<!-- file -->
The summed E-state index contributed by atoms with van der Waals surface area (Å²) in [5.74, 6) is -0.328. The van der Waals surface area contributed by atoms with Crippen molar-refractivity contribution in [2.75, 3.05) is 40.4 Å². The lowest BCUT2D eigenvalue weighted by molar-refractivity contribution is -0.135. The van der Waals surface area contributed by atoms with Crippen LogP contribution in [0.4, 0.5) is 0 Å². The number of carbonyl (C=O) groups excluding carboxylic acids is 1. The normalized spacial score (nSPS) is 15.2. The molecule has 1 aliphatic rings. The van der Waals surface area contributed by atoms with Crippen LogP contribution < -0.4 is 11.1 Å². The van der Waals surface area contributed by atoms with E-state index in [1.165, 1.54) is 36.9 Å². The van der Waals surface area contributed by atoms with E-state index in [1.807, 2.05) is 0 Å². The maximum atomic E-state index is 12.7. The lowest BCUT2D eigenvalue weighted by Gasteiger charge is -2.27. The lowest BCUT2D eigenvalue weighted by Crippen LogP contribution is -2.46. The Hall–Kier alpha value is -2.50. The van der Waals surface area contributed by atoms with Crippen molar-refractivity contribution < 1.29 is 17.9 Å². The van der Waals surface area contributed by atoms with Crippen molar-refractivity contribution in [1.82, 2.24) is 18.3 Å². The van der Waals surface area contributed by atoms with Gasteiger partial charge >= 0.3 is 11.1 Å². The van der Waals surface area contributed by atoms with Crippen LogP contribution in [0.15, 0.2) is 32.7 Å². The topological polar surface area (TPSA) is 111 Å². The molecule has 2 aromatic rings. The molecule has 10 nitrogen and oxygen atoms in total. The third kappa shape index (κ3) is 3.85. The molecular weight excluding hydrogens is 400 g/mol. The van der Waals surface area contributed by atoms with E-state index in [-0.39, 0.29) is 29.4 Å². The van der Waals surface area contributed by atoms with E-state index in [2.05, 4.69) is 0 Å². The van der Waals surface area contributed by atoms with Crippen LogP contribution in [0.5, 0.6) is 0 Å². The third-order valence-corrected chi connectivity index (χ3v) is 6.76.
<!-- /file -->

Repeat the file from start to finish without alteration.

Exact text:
The summed E-state index contributed by atoms with van der Waals surface area (Å²) in [5.74, 6) is -0.328. The van der Waals surface area contributed by atoms with Crippen molar-refractivity contribution in [2.75, 3.05) is 40.4 Å². The lowest BCUT2D eigenvalue weighted by molar-refractivity contribution is -0.135. The van der Waals surface area contributed by atoms with Crippen LogP contribution in [0.4, 0.5) is 0 Å². The number of carbonyl (C=O) groups excluding carboxylic acids is 1. The normalized spacial score (nSPS) is 15.2. The molecule has 1 aliphatic rings. The van der Waals surface area contributed by atoms with Crippen LogP contribution < -0.4 is 11.1 Å². The van der Waals surface area contributed by atoms with E-state index in [1.165, 1.54) is 36.9 Å². The van der Waals surface area contributed by atoms with E-state index in [1.807, 2.05) is 0 Å². The maximum atomic E-state index is 12.7. The lowest BCUT2D eigenvalue weighted by Gasteiger charge is -2.27. The lowest BCUT2D eigenvalue weighted by Crippen LogP contribution is -2.46. The Hall–Kier alpha value is -2.50. The van der Waals surface area contributed by atoms with Crippen molar-refractivity contribution < 1.29 is 17.9 Å². The van der Waals surface area contributed by atoms with Crippen molar-refractivity contribution in [1.82, 2.24) is 18.3 Å². The van der Waals surface area contributed by atoms with Gasteiger partial charge >= 0.3 is 11.1 Å². The van der Waals surface area contributed by atoms with Crippen LogP contribution in [0.15, 0.2) is 32.7 Å². The topological polar surface area (TPSA) is 111 Å². The molecule has 2 aromatic rings. The molecule has 10 nitrogen and oxygen atoms in total. The third kappa shape index (κ3) is 3.85. The molecular weight excluding hydrogens is 400 g/mol. The van der Waals surface area contributed by atoms with E-state index in [-0.39, 0.29) is 29.4 Å². The van der Waals surface area contributed by atoms with E-state index in [2.05, 4.69) is 0 Å². The van der Waals surface area contributed by atoms with Crippen LogP contribution in [0.5, 0.6) is 0 Å². The third-order valence-corrected chi connectivity index (χ3v) is 6.76.